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Sunday, Jun 17, 2018
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Kingfish is king along Gulf Coast now

The kingfish should be here, according to the thermometer.

Wisdom among the old salts of west coast kingfishing is that the spring run of the species arrives when the water temperature climbs to 68 or above, and most of the fish continue on to the Panhandle when it exceeds 75. As of Thursday, the water temperature off Clearwater/St. Pete Beach varied from 69 to 72, so that should be in the kingfish comfort zone.

It’s also the wisdom of the old salts that kings usually show up in our area around St. Patrick’s Day. That would be tomorrow.

Both bits of wisdom seem to be off a bit this year.

The main run of kings still appears to be well to the south, mostly around Fort Myers and off Lower Pine Island. The Gulf-run fish spend the winter off the Florida Keys and along the Atlantic shore of the state north to about Palm Beach, according to state researchers, then follow the baitfish runs back to the northern Gulf in summer.

In any case, there are a few here already, and the main push could come on short notice with a couple of hot, sunny days.

The National Marine Fisheries Service reported that Gulf king mackerel stocks have increased steadily from around the turn of the millennium, rising from about 4 million fish then to an estimated 17 million today. The annual catch, according to the NMFS, averages about 2.27 million pounds by commercial anglers and 2.9 million pounds by recreational anglers. Biologists say the improvement is primarily because of reduced harvest mandated by federal law in the commercial and recreational sectors.

When the fish do show up, odds are the first place to look for them will be over the well-known hard-bottom areas off beaches, near offshore wrecks and ledges and, for larger fish, around the big passes such as Egmont, Southwest and Clearwater.

Kings generally segregate themselves by size. “Schoolies” are 7 to 12 pounds and travel in schools of hundreds and sometimes thousands. “Smokers,” 15 pounds and up, usually are found alone or in small pods of similar-sized fish. The species can exceed 100 pounds, but the largest fish commonly caught are around 40 pounds, with a few 50-pounders taken every year.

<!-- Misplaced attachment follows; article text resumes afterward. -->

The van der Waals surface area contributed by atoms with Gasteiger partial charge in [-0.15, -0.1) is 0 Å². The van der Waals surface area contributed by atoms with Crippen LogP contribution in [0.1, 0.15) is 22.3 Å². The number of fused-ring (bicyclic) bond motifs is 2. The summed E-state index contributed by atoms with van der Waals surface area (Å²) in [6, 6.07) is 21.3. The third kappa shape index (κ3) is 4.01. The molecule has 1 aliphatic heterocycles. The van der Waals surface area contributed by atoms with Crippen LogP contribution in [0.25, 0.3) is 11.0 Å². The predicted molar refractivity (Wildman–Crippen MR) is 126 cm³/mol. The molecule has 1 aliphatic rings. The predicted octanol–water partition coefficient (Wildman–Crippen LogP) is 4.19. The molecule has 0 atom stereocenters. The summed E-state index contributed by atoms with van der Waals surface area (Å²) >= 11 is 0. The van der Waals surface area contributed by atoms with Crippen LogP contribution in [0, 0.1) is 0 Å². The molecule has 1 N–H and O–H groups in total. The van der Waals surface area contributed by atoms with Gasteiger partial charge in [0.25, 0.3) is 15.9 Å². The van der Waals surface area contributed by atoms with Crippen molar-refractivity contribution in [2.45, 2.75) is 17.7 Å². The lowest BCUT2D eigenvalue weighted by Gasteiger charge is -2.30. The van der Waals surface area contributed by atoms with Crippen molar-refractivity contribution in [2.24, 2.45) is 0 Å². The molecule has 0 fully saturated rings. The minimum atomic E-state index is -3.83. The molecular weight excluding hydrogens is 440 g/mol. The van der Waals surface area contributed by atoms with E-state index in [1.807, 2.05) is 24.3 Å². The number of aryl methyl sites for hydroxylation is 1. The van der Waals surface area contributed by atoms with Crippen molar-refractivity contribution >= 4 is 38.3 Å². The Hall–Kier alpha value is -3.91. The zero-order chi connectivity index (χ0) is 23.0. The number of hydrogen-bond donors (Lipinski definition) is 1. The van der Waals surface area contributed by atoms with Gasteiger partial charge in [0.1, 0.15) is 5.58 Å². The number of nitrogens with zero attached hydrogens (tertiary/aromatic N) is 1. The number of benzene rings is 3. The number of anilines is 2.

Kings are incredibly fast, able to exceed 40 mph in short bursts. Biologists say they exude a Teflon-like slime when frightened or feeding that allows them to slip through the water with minimal drag.

Finding the fish is often a matter of finding the fleet. When the run is on, pods of 10 to 20 boats will be found circling the schools, trolling 5-inch spoons or live threadfins behind No. 1 or 2 planers. This action typically takes place from a quarter-mile off the beach to 10 miles out. To get in on the action, you simply join the circle of boats, following the path that rings the school. Cutting through the center will put the fish down and ruin the action for everybody.

For larger fish, most anglers slow-troll with big live baits including blue runners or ladyfish, with action often best on the “break line” around the major passes on an outgoing tide. The break forms when the dark water from inshore meets the green water from the Gulf. The two do not mix for a considerable distance, and it’s common for a rip to form where they touch, with floating weeds and debris marking the line.

Kings often run along the clear or green side of this line, picking off anything that comes across their path. Many of the largest kings caught each year around the state are caught from this sort of water.

Offshore shipwrecks, channel buoys and coral bottom areas also often hold kings. Anything that attracts baitfish is likely to attract kingfish.

The preferred tackle is heavy spinning gear with microfiber line of 50-pound test or so, tipped with a couple feet of No. 6 single-strand leader wire. A ball-bearing swivel is a must for trolling. Many anglers slow-trolling live baits add a “stinger” hook, a No. 6 extra-strong treble, on a short length of wire trailing along the side of the baitfish.

The minimum size for kings is 24 inches to the fork of the tail, and the bag limit is two daily. Consumer-safety advocates recommend that kings longer than 30 inches not be eaten because of possible high mercury content.

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